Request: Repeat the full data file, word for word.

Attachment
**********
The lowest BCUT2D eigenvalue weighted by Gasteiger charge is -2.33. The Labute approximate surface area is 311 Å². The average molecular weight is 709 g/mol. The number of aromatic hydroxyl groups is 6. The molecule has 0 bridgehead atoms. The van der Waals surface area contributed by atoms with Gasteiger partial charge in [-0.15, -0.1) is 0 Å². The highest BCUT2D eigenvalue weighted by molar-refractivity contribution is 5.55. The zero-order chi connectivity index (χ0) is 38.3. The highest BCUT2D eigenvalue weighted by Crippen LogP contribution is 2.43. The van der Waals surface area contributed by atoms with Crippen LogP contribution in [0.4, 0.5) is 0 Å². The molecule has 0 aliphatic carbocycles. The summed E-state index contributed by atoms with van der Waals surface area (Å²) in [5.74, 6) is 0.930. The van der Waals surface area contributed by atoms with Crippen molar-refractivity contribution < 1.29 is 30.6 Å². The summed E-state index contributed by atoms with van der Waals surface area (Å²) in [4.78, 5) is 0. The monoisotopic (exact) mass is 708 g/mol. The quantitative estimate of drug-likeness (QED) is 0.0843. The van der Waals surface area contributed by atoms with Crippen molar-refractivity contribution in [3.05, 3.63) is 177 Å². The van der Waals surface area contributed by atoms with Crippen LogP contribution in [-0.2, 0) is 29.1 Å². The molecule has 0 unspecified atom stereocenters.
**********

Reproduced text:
The lowest BCUT2D eigenvalue weighted by Gasteiger charge is -2.33. The Labute approximate surface area is 311 Å². The average molecular weight is 709 g/mol. The number of aromatic hydroxyl groups is 6. The molecule has 0 bridgehead atoms. The van der Waals surface area contributed by atoms with Gasteiger partial charge in [-0.15, -0.1) is 0 Å². The highest BCUT2D eigenvalue weighted by molar-refractivity contribution is 5.55. The zero-order chi connectivity index (χ0) is 38.3. The highest BCUT2D eigenvalue weighted by Crippen LogP contribution is 2.43. The van der Waals surface area contributed by atoms with Crippen LogP contribution in [0.4, 0.5) is 0 Å². The molecule has 0 aliphatic carbocycles. The summed E-state index contributed by atoms with van der Waals surface area (Å²) in [5.74, 6) is 0.930. The van der Waals surface area contributed by atoms with Crippen molar-refractivity contribution < 1.29 is 30.6 Å². The summed E-state index contributed by atoms with van der Waals surface area (Å²) in [4.78, 5) is 0. The monoisotopic (exact) mass is 708 g/mol. The quantitative estimate of drug-likeness (QED) is 0.0843. The van der Waals surface area contributed by atoms with Crippen molar-refractivity contribution in [3.05, 3.63) is 177 Å². The van der Waals surface area contributed by atoms with Crippen LogP contribution in [-0.2, 0) is 29.1 Å². The molecule has 0 unspecified atom stereocenters.